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National security adviser: China has not made 'sufficient original data' available on virus spread

National security adviser: China has not made 'sufficient original data' available on virus spread
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White House national security adviser Jake SullivanJake SullivanHillicon Valley: China implicated in Microsoft breach | White House adds Big Tech critic | QAnon unfazed after false prediction White House calls Microsoft email breach an 'active threat' The Hill's Morning Report - Presented by Facebook - Virus relief bill headed for weekend vote MORE said Sunday that Chinese officials have not made “sufficient original data” available on the domestic and international spread of the coronavirus.

“We do not believe China has made available sufficient original data into how this pandemic began to spread both in China and then eventually around the world,” Sullivan said on CBS’ “Face the Nation” Sunday, noting that the U.S. still has questions in response to a forthcoming WHO report on the virus’ origins.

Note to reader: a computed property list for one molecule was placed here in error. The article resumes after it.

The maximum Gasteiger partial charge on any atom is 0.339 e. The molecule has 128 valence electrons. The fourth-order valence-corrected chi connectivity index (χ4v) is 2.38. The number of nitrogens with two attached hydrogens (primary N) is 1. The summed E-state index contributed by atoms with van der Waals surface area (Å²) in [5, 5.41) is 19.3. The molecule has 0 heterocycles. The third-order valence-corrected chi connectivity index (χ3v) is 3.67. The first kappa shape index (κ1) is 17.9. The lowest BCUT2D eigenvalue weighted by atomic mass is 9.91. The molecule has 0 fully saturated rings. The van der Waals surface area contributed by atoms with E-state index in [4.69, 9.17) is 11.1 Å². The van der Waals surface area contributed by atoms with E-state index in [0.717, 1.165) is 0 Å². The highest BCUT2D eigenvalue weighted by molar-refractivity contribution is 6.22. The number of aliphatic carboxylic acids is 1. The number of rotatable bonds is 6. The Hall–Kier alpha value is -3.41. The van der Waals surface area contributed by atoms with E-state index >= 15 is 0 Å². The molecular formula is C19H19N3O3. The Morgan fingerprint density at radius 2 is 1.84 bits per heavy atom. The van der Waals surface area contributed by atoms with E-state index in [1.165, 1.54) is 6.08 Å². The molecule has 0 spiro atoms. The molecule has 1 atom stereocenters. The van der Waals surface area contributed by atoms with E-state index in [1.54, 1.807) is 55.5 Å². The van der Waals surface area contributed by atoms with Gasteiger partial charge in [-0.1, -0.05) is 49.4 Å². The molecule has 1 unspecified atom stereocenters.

“We believe both the WHO and China should step up on this matter,” Sullivan added, saying that he also believed “we need to take a variety of steps to look at the previous administration’s response to the pandemic and what lessons we need to learn to make sure that never happens again.”

Sullivan went on to say the Trump administration “did not take pandemic surveillance as seriously as they should.”

CBS' Margaret Brennan asked Sullivan whether he believed the WHO had been “manipulated by China” in probing the virus’ origins.

“I’m not going to characterize it that way. What I am going to say is the only way to have a scientifically based investigation is to have access to all of the data and to not merely know what happened in this pandemic but to be able to prevent future pandemics as well,’ Sullivan responded.

Sullivan added that “the lessons we learn this time around will apply in the future.”

“I’m not in a position to say how COVID-19 came into this world,” he told Brennan. “All I’m in a position to do is to call upon the who to do its job to the fullest extent possible.”